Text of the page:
The current-sensing op amp is connected as a differential amplifier, to obtain an accurate measurement of the voltage across the current- sense resistor. The current is measured in the return of the power source, to simplify the requirements of the circuit. R1, R2 and C1 form a low-pass filter to reduce any switching noise that may be present. The cut-off frequency of this filter must be chosen above the converter switching frequency, to avoid limiting the control loop response.

Analogue Style Module
The two-phase PWM module, an internal comparator and a voltage reference form the circuit that regulates the amount of LED current. The two-phase PWM is an analogue-style module that works on the set/reset principle.

First, a clock signal, derived from the system clock, is used to periodically turn on the PWM output. The PWM clock signal sets the fundamental PWM frequency. Then, a reset signal from one of the on-chip comparators turns off the PWM output, when a specified reference level has been reached.

The amplified current signal is internally routed to the positive input of Comparator 1 on the PIC16HV785. The Capture-Compare Peripheral (CCP1) on the PIC16HV785 is used in the PWM mode to generate the voltage reference for the comparator. Using the PWM allows fine control of the comparator reference voltage. The PWM signal is filtered with an RC filter to produce an analogue voltage and is connected to the negative comparator input pin.

The software for this application is very simple, since the LED current-control function is accomplished in the analogue domain. After all peripherals have been enabled and a current-reference level has been set, the LED will continue to illuminate without software intervention.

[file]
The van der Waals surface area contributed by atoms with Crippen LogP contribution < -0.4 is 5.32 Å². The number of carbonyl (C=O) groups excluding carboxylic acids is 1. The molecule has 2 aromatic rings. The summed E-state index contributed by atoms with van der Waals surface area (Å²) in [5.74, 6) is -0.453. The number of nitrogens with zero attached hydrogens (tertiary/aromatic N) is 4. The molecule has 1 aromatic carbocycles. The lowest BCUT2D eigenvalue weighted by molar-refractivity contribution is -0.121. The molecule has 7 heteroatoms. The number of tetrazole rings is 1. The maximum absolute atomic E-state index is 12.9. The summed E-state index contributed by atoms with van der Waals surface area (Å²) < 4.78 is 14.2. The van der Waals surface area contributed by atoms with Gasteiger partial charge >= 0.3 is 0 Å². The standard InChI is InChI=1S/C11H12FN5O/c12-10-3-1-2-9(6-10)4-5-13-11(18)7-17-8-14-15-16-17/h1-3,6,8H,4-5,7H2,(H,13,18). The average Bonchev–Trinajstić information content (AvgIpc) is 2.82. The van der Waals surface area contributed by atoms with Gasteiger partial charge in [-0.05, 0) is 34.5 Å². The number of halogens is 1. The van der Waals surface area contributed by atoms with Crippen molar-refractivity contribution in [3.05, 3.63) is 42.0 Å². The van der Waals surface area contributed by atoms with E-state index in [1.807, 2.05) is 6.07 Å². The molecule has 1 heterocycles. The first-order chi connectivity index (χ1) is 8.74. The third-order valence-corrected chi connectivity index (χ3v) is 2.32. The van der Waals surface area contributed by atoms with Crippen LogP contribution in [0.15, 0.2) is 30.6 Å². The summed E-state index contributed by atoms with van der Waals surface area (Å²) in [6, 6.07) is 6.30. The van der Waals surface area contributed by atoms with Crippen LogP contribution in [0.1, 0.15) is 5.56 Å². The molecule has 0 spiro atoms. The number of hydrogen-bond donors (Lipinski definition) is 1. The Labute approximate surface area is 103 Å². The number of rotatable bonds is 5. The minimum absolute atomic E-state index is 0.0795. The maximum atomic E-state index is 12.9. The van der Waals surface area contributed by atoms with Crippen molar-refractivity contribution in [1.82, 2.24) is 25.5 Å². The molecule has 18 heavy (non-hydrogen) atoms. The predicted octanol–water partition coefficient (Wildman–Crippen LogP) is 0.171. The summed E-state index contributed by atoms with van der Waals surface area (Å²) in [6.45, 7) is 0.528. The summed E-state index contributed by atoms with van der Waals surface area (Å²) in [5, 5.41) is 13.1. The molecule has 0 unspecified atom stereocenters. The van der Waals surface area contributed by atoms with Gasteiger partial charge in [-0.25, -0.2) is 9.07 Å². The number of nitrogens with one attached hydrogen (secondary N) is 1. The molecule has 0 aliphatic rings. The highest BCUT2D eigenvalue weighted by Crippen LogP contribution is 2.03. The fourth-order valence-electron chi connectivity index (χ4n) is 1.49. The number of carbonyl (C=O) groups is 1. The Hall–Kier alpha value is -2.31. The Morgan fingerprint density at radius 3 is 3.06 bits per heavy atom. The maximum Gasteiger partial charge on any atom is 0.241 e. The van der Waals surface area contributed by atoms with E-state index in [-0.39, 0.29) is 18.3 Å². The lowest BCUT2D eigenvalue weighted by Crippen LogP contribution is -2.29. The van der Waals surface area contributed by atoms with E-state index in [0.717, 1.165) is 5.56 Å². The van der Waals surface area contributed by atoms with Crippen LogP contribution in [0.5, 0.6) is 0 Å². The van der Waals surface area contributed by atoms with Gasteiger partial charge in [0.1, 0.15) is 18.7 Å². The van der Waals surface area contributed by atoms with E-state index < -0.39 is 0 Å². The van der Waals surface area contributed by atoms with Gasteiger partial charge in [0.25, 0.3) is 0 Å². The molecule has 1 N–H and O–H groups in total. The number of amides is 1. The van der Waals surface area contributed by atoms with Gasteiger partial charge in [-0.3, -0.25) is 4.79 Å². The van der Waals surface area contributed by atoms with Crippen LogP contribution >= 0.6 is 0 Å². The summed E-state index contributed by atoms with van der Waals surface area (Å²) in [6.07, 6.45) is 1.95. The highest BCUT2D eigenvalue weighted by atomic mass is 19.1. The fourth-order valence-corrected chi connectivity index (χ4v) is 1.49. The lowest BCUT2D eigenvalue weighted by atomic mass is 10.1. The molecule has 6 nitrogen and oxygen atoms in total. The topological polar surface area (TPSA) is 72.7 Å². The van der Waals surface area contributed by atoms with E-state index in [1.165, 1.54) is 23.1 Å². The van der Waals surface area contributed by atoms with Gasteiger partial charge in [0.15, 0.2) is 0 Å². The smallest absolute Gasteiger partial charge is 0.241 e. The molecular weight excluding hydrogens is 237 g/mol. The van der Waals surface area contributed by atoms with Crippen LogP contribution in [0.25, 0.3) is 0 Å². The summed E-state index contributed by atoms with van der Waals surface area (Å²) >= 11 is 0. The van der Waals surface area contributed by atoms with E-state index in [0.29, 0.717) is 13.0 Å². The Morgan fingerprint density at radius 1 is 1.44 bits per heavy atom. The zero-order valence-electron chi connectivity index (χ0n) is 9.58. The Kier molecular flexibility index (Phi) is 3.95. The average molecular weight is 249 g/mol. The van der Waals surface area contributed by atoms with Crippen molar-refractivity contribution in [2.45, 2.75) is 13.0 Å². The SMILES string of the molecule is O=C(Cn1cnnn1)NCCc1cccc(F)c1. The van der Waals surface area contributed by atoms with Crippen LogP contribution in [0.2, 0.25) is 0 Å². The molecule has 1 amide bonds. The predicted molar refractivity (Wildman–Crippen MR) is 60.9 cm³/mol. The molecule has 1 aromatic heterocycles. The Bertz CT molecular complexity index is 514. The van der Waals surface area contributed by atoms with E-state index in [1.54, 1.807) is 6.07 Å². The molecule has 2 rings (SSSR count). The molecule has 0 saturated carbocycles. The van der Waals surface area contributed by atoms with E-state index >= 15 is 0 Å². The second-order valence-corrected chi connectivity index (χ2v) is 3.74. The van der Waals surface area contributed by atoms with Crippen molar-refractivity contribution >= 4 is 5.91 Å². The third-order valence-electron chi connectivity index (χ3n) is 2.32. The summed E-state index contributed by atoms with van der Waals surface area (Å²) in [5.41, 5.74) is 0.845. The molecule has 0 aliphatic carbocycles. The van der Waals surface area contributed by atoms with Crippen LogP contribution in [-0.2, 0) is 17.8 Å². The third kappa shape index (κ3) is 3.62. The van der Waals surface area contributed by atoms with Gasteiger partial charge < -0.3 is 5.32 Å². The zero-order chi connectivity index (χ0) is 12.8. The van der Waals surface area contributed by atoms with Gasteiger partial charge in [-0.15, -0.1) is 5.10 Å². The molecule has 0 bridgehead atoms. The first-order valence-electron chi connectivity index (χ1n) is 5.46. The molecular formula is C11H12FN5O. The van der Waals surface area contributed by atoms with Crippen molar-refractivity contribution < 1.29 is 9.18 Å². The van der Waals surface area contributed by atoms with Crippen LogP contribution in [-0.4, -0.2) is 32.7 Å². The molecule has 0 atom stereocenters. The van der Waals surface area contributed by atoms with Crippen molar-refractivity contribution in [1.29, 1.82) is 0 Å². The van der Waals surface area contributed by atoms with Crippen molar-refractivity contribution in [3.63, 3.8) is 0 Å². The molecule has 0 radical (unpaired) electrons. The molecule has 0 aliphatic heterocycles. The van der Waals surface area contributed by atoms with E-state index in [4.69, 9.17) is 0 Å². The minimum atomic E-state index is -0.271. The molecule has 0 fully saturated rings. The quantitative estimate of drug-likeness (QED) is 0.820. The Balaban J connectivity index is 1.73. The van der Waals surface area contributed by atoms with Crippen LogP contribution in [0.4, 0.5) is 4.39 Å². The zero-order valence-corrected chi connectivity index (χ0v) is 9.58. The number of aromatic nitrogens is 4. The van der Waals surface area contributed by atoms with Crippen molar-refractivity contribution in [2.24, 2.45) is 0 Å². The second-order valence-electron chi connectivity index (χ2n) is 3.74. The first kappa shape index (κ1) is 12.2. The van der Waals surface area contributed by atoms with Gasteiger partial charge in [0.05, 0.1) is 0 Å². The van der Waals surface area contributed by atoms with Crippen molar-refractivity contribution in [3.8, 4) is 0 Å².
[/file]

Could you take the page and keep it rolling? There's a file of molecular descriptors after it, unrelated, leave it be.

However, the application code can use the on-chip 10bit A/D converter to measure the supply voltage, which then drives the LED in a constant-power mode. As the battery input voltage changes, a new voltage-reference value is produced by the D/A circuit (implemented with the CCP peripheral) to provide the required compensation.

Setting LED brightness
Since the microcontroller core is only spending a small portion of time in the power-regulation process, more time can be dedicated to the user interface and to provide additional features, such as battery status monitoring and bright- ness level control. There are two ways that the LED light level can be adjusted using this circuit and software.

The first technique relies on the principle that the brightness of the LED will change with the drive current. In fact, an approximate linear control of the LED brightness can be accomplished using this method. However, variable current dimming is not the most efficient way to set the LED brightness level. The LED achieves its best efficiency at the maximum drive-current level specified by the manufacturer.

A low-frequency PWM signal of between 60Hz and 1kHz can be used to modulate the LED drive current. Instead of reducing the current drive level, the LED is always driven at maximum current during the on-time. The duty cycle of the PWM signal sets the average amount of time that the LED is energised.

The chosen PWM frequency should be sufficiently high so that the LED current is turned on and off at a rate that will not cause the human eye to detect flickering. The PWM frequency must also be low enough so that the current-regulation circuit has enough time to stabilise during the PWM on-time. If these conditions are met, the human eye will average the light output from the LED over time.

The PIC16HV785 contains all the required components to implement an efficient high power LED drive circuit. It can be easily configured for boost operation or buck-boost operation, depending on the input voltage range.

The application uses only a small portion of the microcontroller's RAM and Flash memory, leaving plenty of room for additional application code. With enough unused peripherals on the PIC16HV785 microcontroller, a second LED driver, battery charger, or other switch-mode circuit can also be implemented.

If one of the hobbyist readers chooses to build a LED Grow Light using a microcontroller please share your project with the rest of the LED grow light readers here, using your link or comment below.